In one embodiment, the cable strain relief is a horizontal bar or platform extending along a length of a computer or server. The cable strain relief attaches to a chassis and is located adjacent or beneath an input/output (IO) area of the computer. A plurality of IO cables extend into and out of the computer or rack and are supported along a top surface of the cable strain relief. In one embodiment, the cables are removably attached to the cable strain relief using, for example, hooks, Velcro straps, clamps, fasteners, etc.
When the computer or electronic device is moved into and out of the rack, the cable strain relief provides support to the cables and ensures that they do not accidently become stretched or unplugged from their receptacles.
In one embodiment, the cable strain relief rotates along pivot points on hinges at the chassis. By way of example, the cable strain relief includes hinge points and plunger pins connected to the strain relief bar so that the bar can be toollessly positioned between a nominal position, a shipping position, and one or more angled positions, for instance, the strain relief bar can be rotated out of the way with cables attached to provide access to areas otherwise blocked in the nominal position. In one embodiment, the cable strain relief rotates up to about 180 degrees and is movable between an upright position and several extended or angled positions.
Movement or rotation of the cable strain relief allows access to portions of the chassis that would be blocked by a fixed position bar. Exemplary embodiments thus enable cables to be unlatched while the computer is fully positioned or slid into the rack. Movement or rotation of the cable strain relief also permits adding and removing printed circuit assemblies, accessing switches, etc. Further, during shipping, the cable strain relief can be rotated to an upright position to reduce packaging costs and potential product damage.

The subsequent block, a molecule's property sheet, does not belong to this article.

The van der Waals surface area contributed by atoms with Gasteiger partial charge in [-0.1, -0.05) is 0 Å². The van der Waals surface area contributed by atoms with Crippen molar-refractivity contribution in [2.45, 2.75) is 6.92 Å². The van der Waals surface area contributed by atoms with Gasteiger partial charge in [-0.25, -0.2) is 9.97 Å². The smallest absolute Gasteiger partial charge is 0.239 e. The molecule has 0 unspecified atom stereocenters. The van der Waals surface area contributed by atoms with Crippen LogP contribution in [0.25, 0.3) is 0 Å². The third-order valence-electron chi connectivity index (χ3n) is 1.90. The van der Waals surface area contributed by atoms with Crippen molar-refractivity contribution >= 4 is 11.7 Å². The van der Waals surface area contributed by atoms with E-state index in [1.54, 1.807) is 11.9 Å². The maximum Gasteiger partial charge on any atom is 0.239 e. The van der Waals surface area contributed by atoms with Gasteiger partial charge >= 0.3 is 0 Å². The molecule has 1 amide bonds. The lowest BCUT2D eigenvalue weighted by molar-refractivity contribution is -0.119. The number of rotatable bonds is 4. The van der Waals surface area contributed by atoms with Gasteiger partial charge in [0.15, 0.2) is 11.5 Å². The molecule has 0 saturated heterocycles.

The cable strain relief 10 organizes and supports the cables 14 extending into and out of the computer 14. A securing mechanism 30 holds the cables along atop surface of the cable strain relief. By way of example, the securing mechanism 30 includes, but is not limited to, one or more of Velcro straps, hooks, clamps, fasteners, ties, or other devices to removably attach and secure the cables to the cable strain relief.
Looking also to
Each end of the body 50 has a hinge and locking mechanism 60. Each hinge and locking mechanism 60 includes an extension or arm 62 and a bracket 64. The bracket 64 has a back plate 66 that connects or attaches the cable strain relief 10 to the chassis 12. One or more slots or openings 68 are provided to receive fasteners for connecting the bracket to the chassis.
Each arm 62 has two ends 70A and 70B. End 70A attaches to an end of the body 50. Fasteners or connectors 72 are provided to connect the arm to the body. End 70B includes a hinge or pivot point 76 that enables the arm to rotate. In one embodiment, each arm can be rotated 180 degrees about hinge 76.
The bracket 64 has a semicircular shape with a plurality of holes or openings 80 that extend around a perimeter of the bracket. The holes are sized and shaped to receive a plunger pin 82 connected to the arm 62. The plunger pin 82 is movable into and out of engagement with the bracket 64 so the body 50 can be rotated and locked to a plurality of fixed positions. By way of example, one end of the plunger pin 82 is sized and shaped to slide into holes 80. When the plunger pin 82 is positioned in a hole 80, the arm 62 is not able to rotate about the hinge 76. As such, the arm is lacked or fixed into a position.